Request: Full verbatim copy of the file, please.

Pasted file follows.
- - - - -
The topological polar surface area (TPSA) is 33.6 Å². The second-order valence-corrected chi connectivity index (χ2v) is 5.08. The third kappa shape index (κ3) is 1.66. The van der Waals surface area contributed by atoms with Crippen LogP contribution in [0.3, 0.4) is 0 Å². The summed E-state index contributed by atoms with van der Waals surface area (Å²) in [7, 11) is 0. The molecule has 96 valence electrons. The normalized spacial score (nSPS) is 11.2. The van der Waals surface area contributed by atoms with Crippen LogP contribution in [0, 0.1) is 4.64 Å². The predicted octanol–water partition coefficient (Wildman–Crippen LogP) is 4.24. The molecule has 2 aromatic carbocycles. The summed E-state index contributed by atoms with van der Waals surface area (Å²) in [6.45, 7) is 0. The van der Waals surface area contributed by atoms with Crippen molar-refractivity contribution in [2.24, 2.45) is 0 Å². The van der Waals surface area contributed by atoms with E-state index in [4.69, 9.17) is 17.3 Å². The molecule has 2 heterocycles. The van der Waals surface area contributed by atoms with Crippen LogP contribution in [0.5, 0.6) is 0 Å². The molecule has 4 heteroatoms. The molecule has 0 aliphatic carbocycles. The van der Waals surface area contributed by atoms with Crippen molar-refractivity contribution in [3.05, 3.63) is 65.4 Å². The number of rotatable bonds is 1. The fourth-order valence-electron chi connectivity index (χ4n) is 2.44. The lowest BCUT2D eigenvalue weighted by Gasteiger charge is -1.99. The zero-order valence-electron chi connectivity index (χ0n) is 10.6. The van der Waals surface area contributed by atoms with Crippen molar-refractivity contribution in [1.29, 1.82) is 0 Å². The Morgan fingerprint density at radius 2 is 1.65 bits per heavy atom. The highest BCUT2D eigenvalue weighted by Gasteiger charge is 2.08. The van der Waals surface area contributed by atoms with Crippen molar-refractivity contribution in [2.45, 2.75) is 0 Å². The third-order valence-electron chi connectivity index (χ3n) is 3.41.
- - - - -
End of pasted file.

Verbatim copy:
The topological polar surface area (TPSA) is 33.6 Å². The second-order valence-corrected chi connectivity index (χ2v) is 5.08. The third kappa shape index (κ3) is 1.66. The van der Waals surface area contributed by atoms with Crippen LogP contribution in [0.3, 0.4) is 0 Å². The summed E-state index contributed by atoms with van der Waals surface area (Å²) in [7, 11) is 0. The molecule has 96 valence electrons. The normalized spacial score (nSPS) is 11.2. The van der Waals surface area contributed by atoms with Crippen LogP contribution in [0, 0.1) is 4.64 Å². The predicted octanol–water partition coefficient (Wildman–Crippen LogP) is 4.24. The molecule has 2 aromatic carbocycles. The summed E-state index contributed by atoms with van der Waals surface area (Å²) in [6.45, 7) is 0. The van der Waals surface area contributed by atoms with Crippen molar-refractivity contribution in [2.24, 2.45) is 0 Å². The van der Waals surface area contributed by atoms with E-state index in [4.69, 9.17) is 17.3 Å². The molecule has 2 heterocycles. The van der Waals surface area contributed by atoms with Crippen LogP contribution in [0.5, 0.6) is 0 Å². The molecule has 4 heteroatoms. The molecule has 0 aliphatic carbocycles. The van der Waals surface area contributed by atoms with Crippen molar-refractivity contribution in [3.05, 3.63) is 65.4 Å². The number of rotatable bonds is 1. The fourth-order valence-electron chi connectivity index (χ4n) is 2.44. The lowest BCUT2D eigenvalue weighted by Gasteiger charge is -1.99. The zero-order valence-electron chi connectivity index (χ0n) is 10.6. The van der Waals surface area contributed by atoms with Crippen molar-refractivity contribution in [1.29, 1.82) is 0 Å². The Morgan fingerprint density at radius 2 is 1.65 bits per heavy atom. The highest BCUT2D eigenvalue weighted by Gasteiger charge is 2.08. The van der Waals surface area contributed by atoms with Crippen molar-refractivity contribution in [2.45, 2.75) is 0 Å². The third-order valence-electron chi connectivity index (χ3n) is 3.41.